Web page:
5. Talk about your illness.
When you talk about your symptoms with other people, sometimes they have good input. For example, back when my leg first became swollen, a friend of my mother suspected an infection. This was something none of the doctors had mentioned, but I kept it the thought in the back of my mind. It turned out she was right.
6. Never, ever, ever give up.
The worst thing you can do for your health is to give up. Sure, you'll hit brick walls, but you'll have to learn to break through them. Nothing is more important than your health, so you have to keep exploring until you feel satisfied with your care. If you can afford it, get a second opinion (and a third, and a fourth). Determine how far it is reasonable for you to travel and how much it is reasonable for you to pay, and then go to the best doctor you can find who fits within those parameters.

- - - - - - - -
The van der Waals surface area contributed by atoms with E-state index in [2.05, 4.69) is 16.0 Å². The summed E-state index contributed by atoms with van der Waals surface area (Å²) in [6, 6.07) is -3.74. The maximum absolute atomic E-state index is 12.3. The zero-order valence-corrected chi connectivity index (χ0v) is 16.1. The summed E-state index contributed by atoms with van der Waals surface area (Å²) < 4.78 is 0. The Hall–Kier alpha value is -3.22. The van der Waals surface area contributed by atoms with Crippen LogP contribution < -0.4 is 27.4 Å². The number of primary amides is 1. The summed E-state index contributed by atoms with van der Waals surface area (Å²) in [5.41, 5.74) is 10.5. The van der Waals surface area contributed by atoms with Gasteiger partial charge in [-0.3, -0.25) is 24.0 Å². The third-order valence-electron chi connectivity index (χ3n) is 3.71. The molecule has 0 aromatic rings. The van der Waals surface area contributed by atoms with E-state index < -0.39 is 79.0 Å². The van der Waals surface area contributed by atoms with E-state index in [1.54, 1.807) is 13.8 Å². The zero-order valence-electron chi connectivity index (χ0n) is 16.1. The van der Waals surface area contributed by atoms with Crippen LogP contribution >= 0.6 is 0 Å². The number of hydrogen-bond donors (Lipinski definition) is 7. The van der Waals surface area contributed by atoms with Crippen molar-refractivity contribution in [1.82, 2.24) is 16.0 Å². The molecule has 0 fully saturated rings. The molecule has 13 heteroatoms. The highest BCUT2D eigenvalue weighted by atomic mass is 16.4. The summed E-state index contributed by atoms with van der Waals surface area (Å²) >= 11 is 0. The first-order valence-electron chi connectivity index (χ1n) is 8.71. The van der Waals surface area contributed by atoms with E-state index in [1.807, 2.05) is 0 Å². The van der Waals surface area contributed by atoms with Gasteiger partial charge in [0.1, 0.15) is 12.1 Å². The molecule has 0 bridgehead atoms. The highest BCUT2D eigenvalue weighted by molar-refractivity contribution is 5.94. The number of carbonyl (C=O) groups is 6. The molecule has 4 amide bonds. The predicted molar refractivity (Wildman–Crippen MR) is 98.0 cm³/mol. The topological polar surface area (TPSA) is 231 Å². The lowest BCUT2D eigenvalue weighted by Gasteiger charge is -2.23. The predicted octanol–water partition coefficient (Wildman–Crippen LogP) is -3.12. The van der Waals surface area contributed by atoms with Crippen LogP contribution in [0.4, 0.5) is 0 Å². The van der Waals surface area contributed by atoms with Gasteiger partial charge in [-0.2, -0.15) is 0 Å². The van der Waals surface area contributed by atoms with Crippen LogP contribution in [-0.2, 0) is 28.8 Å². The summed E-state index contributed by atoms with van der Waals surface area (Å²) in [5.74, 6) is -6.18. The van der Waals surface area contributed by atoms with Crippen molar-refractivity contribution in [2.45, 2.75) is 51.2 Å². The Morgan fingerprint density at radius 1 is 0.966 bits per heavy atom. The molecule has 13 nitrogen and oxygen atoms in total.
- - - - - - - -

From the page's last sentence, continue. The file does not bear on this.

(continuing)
I was stopped by that red light for just long enough to open the email. I was scared to read it. What if it’s just another negative test to add to the list? But it was "positive." After two long years of no diagnosis and countless doctors, I had my answer. I had Lyme disease. When you receive a diagnosis it can be a strange mixed moment of emotions. You are devastated to have the illness naturally, but even more so you are grateful to finally know what it is. My detective work paid off.
"You learn you can do your best even when it's hard, even when you're tired and maybe hurting a little bit." - Joe Namath
Most of the links on this post are informational, but a few are affiliate links to help maintain this website.
by Genevieve Goetz
Anyone who has ever walked into a new yoga studio knows that nervous feeling of not knowing what to expect: where the props are, where to put your mat, which direction to face. We look to the regulars who already have their space all set up, as they talk to their friends or meditate. The yoga teacher is there to show you around, answer questions, and get you set up for class.